First of all, if nothing else, this film has a great 80s vibe, especially with Steve Moore’s electronic score, that evokes Tangerine Dream, and Robby Baumgartner’s cinematography. Second of all, the film is just a lot of fun. We know right from his first charming smile that this guy is not who he seems and that this devil wears an angel’s face. The fun is watching him charm himself into the Petersons’ life, telling them exactly what they want to hear about Caleb, saving Luke from school bullies and helping make dinner…all the while giving us, the audience, little glimpses that there is something far darker and far more lethal behind that boyish grin. Wingard gleefully and skillfully, let’s us in on what this heartbroken family refuses to see…David is a dangerous and possibly unstable man. Once Anna starts to suspect, we know she is immediately putting herself in danger. It’s even more fun when we find out just how much danger and just who David really is. I must say I didn’t expect the film to go in the direction that Adam Wingard and scripter Simon Barrett take this story and it’s a blast to see it play out. There are some fun and shocking surprises along the way, too. What really makes it all work, though, is that it’s makers know exactly what kind of movie they are making here. They know exactly when to play it cool and exactly when to have some fun and go a little over-the-top. And the 80s vibe is definitely deliberate as certain scenes evoked the glory days of Seagal and Norris, had they played more villainous roles. It’s not perfect. The Peterson’s seem a bit too eager to allow this stranger into their home, especially mom, Laura. Luke’s willingness to go along with David’s deception, even after Anna suspects him of murder seems a bit far-fetched and leads to a betrayal that’s a bit hard to swallow. Despite the two bonding, it seems quite a stretch that Luke would still trust David after all the suspicions and deceptions come to light. When we get the big reveal, we could have had a bit clearer picture as to what is going on with the ex-soldier, too. It’s not vague, but a few more details would have been nice. Flaws aside, though, it’s a good time with some nice suspense and a thrilling and action-packed third act that keeps you from dissecting things too much till it’s over…and by then you’ve had too good a time to be overly critical.

As for the actors, the cast are all very good. Dan Stevens almost fools us with his charming ex-soldier, but let’s just enough of the devil in for us to know something is up. It makes it even more fun to watch him pull the wool over the unsuspecting family’s eyes. When the ‘cat is out of the bag’, so to speak, he is convincingly lethal when the bullets and blood start to fly. Maika Monroe is a nice surprise as the sweet but strong-willed Anna. She has the look of a young Brittany Murphy and may just have the acting chops too. She plays a tough girl willing to go up against a possible killer to protect her family. Meyer is solid as the meek Luke. He’s the one who bond’s tightest with David and obviously, is the last to believe David is dangerous to him and his family. Meyer convey’s the confused emotions well when it starts to be believed that David is not who he seems. Kelley and Orser are also good as parents Laura and Spencer. Two adults that are too wrapped up in their own grief and lives to see something is definitely off with their guest. They convey that obliviousness and yearning to believe something is real to soothe their inner pain, even though it’s increasingly obvious it’s not. A good cast who take their roles seriously and make this flick work very well.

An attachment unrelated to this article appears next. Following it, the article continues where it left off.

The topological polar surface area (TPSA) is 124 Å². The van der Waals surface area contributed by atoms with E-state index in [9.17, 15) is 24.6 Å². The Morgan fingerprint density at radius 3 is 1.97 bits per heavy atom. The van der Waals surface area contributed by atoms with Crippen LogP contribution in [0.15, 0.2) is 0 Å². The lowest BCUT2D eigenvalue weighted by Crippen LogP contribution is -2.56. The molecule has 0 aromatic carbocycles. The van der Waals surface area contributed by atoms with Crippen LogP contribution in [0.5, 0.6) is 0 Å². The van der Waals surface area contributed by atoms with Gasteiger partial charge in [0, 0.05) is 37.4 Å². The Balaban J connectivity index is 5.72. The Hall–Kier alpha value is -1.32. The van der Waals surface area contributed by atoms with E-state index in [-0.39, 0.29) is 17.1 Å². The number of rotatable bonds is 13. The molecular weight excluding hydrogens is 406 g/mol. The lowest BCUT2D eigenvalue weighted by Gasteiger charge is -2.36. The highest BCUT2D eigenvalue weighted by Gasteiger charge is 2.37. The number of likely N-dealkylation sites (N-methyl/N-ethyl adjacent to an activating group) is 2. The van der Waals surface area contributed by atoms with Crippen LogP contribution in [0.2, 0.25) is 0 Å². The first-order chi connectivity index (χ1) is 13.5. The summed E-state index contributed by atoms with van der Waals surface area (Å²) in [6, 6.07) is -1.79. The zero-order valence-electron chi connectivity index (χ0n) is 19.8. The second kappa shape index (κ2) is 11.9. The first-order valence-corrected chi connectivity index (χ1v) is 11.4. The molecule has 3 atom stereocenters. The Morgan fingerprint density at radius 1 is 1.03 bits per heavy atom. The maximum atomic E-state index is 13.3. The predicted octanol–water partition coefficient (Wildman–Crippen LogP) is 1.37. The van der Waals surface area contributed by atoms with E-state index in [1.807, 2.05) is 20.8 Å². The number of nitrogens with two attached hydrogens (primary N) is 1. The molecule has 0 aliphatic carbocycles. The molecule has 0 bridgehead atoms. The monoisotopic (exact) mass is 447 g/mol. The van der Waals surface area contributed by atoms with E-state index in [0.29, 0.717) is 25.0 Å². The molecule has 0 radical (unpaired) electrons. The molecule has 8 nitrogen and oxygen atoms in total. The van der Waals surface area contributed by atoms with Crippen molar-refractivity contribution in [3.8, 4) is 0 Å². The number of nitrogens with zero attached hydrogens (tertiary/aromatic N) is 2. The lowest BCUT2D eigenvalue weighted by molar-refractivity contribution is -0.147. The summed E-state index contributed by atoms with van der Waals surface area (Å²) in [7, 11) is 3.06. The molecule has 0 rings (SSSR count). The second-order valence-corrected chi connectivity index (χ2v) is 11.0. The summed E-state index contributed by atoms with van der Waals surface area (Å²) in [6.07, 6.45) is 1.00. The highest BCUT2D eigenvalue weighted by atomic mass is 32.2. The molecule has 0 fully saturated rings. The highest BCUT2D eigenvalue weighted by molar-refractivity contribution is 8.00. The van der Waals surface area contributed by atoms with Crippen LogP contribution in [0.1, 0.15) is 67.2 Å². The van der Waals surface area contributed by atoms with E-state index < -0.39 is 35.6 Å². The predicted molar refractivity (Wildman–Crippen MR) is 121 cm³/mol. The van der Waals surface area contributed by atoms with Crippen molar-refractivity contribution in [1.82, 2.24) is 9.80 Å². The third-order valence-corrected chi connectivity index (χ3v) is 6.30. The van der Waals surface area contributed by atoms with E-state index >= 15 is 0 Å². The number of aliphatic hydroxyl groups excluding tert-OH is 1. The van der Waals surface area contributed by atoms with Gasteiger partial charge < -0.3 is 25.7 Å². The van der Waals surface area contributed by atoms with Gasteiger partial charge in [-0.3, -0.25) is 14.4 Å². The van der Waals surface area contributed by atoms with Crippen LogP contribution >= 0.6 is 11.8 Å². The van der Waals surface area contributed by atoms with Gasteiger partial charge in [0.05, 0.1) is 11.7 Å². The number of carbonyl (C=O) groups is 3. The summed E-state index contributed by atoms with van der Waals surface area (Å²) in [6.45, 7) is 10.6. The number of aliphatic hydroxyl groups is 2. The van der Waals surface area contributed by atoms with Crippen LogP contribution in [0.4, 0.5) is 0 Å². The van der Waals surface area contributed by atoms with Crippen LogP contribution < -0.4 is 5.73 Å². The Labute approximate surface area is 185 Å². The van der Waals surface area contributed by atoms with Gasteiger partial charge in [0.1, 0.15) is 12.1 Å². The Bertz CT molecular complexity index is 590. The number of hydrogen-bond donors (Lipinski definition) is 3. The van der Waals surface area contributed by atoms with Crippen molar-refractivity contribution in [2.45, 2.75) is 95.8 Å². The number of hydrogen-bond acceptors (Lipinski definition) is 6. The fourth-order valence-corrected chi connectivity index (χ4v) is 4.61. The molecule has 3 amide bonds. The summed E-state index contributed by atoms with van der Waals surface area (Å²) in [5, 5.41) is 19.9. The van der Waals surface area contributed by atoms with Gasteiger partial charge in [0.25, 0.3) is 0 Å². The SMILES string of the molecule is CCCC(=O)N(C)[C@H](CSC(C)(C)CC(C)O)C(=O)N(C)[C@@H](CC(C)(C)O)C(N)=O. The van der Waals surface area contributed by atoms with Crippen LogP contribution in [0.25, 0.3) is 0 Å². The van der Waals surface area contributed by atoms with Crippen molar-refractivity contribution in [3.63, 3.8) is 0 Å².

So, I really enjoyed The Guest. Even without some very heavy 80s influence on it’s story and style, this is just a fun movie that knows what it’s about and just goes with it in the right degrees…and at the right times. We have a solid cast and some good direction by Adam Wingard that makes this story work, even when it sometimes asks for a little suspension of disbelief. The key here is Wingard knows that we know something’s up and he respects that we’ve seen a lot of this before and so he just has a good time telling the familiar tale and takes us along for the ride. Oh…and yes, Mr. Wingard, I saw the Halloween III easter egg…well played. A fun retro movie with a great soundtrack of songs, too! (see track listing below)

Rated 3 and 1/2 (out of 4) bullets.

raid rating


BONUS: SONGS TRACKS from The Guest Soundtrack…


  1. “Haunted When The Minutes Drag” (Love and Rockets) – 8:01
  2. “Hourglass” (Survive) – 4:30
  3. “Anthonio (Berlin Breakdown Version)” (Annie) – 4:14
  4. “The Magician” (Mike Simonetti) – 3:59
  5. “Masquerade” (Clan Of Xymox) – 3:53
  6. “Omniverse” (Survive) – 4:34
  7. “Because I Love You (The Postman Song)” (Stevie B) – 5:03
  8. “Storm Column” (Gatekeeper) – 3:30
  9. “A Day” (Clan Of Xymox) – 6:40
  10. “Emma” (The Sisters of Mercy) – 6:34
  11. “Obsidian” (Gatekeeper) – 4:19
  12. “Cry In The Wind” (Clan Of Xymox) – 5:16